Self-assembly of anionic, ligand-coated nanoparticles in lipid membranes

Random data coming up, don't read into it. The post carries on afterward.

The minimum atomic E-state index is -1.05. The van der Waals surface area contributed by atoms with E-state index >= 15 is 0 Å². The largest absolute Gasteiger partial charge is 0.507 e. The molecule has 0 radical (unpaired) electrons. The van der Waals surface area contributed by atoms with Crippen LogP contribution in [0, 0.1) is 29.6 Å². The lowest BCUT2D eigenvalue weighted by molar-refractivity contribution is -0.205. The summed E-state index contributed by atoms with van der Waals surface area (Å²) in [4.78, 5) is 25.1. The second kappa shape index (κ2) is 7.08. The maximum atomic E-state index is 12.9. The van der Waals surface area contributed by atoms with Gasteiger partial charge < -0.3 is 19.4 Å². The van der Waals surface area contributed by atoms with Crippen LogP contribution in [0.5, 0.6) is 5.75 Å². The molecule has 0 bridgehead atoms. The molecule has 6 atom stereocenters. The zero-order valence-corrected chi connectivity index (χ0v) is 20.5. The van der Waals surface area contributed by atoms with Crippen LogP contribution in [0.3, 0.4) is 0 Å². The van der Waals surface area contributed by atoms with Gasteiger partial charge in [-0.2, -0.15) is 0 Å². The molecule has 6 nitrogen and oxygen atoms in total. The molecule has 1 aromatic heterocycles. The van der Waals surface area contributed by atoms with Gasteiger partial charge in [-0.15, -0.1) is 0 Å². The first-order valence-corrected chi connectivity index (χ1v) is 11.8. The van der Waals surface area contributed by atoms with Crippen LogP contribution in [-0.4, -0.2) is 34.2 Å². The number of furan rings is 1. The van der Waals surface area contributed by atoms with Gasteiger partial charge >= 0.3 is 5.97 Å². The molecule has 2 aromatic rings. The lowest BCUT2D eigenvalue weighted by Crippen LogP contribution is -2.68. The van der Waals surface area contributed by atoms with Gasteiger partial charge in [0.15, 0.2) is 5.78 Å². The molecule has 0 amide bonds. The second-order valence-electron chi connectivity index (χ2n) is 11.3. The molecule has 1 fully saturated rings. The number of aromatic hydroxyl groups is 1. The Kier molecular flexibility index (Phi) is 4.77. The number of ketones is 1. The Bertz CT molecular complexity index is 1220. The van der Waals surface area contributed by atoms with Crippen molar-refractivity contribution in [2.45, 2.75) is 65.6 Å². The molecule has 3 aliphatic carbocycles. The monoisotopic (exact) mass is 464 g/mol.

Ligand-functionalized nanoparticles (NPs) are a promising platform for imaging and drug delivery applications. A number of recent molecular simulation and theoretical studies explored how these NPs interact with model lipid membranes. However, interactions between ligand-coated NPs leading to possible cooperative effects and association have not been investigated. In this coarse-grained molecular dynamics study, we focus on a specific case of several anionic, ligand-coated NPs embedded in a lipid membrane. Several new effects are observed. Specifically, in the presence of cholesterol in the membrane, NPs tend to form linear clusters, or chains. Analysis of the driving forces for this association reveals an important role of the recently discovered orderphobic effect, although we acknowledge that a combination of factors must be at play. At the same time, we argue that the specific linear shape of the clusters is a result of a subtle balance between the forces that stabilize a NP in the membrane and the forces that drive the NP–NP association processes. These effects, observed for the first time in the NP-membrane systems, have also direct correspondence to similar effects in protein-membrane systems and these links between the two realms should be explored further.